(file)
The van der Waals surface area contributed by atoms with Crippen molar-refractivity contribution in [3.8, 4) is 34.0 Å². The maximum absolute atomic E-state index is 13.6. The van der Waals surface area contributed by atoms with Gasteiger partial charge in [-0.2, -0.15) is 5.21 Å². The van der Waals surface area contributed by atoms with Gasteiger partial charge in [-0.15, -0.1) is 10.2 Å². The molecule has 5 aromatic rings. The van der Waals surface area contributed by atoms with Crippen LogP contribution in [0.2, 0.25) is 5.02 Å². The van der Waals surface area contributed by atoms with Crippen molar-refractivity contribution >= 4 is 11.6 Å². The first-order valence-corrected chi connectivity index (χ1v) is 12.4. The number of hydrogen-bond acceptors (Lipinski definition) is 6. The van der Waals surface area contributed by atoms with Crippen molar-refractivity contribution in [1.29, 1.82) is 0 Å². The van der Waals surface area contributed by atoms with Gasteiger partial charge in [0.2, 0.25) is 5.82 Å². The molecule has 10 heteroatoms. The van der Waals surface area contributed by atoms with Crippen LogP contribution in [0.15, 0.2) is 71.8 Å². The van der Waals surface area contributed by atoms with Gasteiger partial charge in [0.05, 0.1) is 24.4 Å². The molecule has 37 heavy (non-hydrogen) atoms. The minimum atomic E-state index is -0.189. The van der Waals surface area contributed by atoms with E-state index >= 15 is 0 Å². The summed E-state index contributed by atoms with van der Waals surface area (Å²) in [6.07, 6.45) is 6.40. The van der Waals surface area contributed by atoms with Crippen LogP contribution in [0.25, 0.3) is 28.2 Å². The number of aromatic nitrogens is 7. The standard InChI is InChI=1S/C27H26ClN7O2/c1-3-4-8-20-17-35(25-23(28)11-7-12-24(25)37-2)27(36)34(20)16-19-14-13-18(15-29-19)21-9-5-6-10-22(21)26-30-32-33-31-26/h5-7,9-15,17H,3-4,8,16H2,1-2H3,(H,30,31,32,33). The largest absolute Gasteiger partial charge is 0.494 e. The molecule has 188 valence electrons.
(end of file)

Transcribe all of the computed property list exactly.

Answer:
The van der Waals surface area contributed by atoms with Crippen molar-refractivity contribution in [3.8, 4) is 34.0 Å². The maximum absolute atomic E-state index is 13.6. The van der Waals surface area contributed by atoms with Gasteiger partial charge in [-0.2, -0.15) is 5.21 Å². The van der Waals surface area contributed by atoms with Gasteiger partial charge in [-0.15, -0.1) is 10.2 Å². The molecule has 5 aromatic rings. The van der Waals surface area contributed by atoms with Crippen LogP contribution in [0.2, 0.25) is 5.02 Å². The van der Waals surface area contributed by atoms with Crippen molar-refractivity contribution >= 4 is 11.6 Å². The first-order valence-corrected chi connectivity index (χ1v) is 12.4. The number of hydrogen-bond acceptors (Lipinski definition) is 6. The van der Waals surface area contributed by atoms with Crippen molar-refractivity contribution in [1.29, 1.82) is 0 Å². The van der Waals surface area contributed by atoms with Gasteiger partial charge in [0.2, 0.25) is 5.82 Å². The molecule has 10 heteroatoms. The van der Waals surface area contributed by atoms with Crippen LogP contribution in [0.15, 0.2) is 71.8 Å². The van der Waals surface area contributed by atoms with Gasteiger partial charge in [0.05, 0.1) is 24.4 Å². The molecule has 37 heavy (non-hydrogen) atoms. The minimum atomic E-state index is -0.189. The van der Waals surface area contributed by atoms with E-state index >= 15 is 0 Å². The summed E-state index contributed by atoms with van der Waals surface area (Å²) in [6.07, 6.45) is 6.40. The van der Waals surface area contributed by atoms with Crippen LogP contribution in [0.25, 0.3) is 28.2 Å². The number of aromatic nitrogens is 7. The standard InChI is InChI=1S/C27H26ClN7O2/c1-3-4-8-20-17-35(25-23(28)11-7-12-24(25)37-2)27(36)34(20)16-19-14-13-18(15-29-19)21-9-5-6-10-22(21)26-30-32-33-31-26/h5-7,9-15,17H,3-4,8,16H2,1-2H3,(H,30,31,32,33). The largest absolute Gasteiger partial charge is 0.494 e. The molecule has 188 valence electrons.